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It’s not “crap”, it’s just not very good.


I promised myself at one point this past winter, that I’d make the time to head down to the Molson Brewery and spend some time taking pictures of brick, and masonry..and history. Passing by the site today, I see that a dismantling of the Molson sign has begun. It might have started a while back, but I noticed it today. If were moving forward with an unpopular development proposal for the site and expecting media cameramen to make an appearance, I’d probably pick this as a good time to have an iconic feature removed from view.

Folks in Oliver have a great community league. It’s active, it’s engaged, it’s forward thinking, and it’s home to the next generation of volunteers on which the future of the community league system will depend. As a community league civics director, and as a member of the Federation of Community Leagues Planning Committee, I’ve been impressed by how they’ve approached the proposed redevelopment of the Molson Brewery over the past year.

Identifying concerns with the site’s proposed rezoning, it’s amenities, and a lack of residential uses on a downtown property along a major transit corridor; The Oliver League has connected with all the right people. They’ve held community meetings. They’ve developed positive recommendations and have been ready and willing to work with city planners and the property owner to develop something positive for the area, for downtown and for the preservation of it’s history.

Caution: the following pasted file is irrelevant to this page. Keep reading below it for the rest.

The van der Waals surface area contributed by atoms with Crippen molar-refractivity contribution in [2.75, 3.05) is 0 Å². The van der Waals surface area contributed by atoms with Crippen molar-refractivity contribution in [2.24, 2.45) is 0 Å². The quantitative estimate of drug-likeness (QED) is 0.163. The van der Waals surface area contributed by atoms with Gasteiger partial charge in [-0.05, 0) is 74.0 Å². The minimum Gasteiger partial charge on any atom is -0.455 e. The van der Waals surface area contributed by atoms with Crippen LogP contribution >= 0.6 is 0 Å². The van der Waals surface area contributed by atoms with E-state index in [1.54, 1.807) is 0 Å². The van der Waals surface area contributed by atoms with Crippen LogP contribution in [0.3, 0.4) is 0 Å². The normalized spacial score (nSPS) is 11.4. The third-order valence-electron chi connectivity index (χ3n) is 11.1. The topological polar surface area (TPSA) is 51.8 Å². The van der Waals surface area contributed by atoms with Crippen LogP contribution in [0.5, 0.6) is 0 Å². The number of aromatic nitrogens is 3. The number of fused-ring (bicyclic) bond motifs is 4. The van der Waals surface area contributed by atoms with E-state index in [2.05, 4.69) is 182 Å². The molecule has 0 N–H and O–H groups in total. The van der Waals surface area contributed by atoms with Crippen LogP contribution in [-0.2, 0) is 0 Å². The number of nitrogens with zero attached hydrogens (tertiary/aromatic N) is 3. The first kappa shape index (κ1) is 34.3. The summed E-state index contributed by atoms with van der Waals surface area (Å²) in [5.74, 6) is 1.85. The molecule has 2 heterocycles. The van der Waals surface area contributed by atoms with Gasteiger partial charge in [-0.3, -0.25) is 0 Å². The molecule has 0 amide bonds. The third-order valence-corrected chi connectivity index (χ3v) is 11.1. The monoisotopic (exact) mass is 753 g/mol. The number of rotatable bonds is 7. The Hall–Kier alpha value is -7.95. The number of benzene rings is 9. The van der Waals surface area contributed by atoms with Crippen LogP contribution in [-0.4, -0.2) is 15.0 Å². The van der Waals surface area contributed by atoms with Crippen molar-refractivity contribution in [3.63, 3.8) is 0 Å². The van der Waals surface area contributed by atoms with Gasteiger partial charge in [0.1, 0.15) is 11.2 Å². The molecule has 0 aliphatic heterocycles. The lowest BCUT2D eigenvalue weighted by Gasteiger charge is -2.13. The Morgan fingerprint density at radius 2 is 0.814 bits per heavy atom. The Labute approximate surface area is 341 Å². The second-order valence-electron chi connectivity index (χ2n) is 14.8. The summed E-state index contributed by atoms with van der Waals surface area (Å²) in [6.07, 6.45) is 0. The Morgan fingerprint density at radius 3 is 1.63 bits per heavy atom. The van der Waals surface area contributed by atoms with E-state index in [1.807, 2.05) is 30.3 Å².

And today Council passed a proposed rezoning which pretty much ignores all of that. The kind of decision that ends with volunteers leaving forehead sized dents in the fabric walls outside Council Chambers.

The Mayor and Council that famously promised “no more crap” didn’t exactly pass crap today. They just did what they’ve frequently done over and over again, in simply accepting what was deposited at their door. Councillors are meant to be the keepers and dreamers of a city’s vision, someone else could be the status quo rubber stamp society.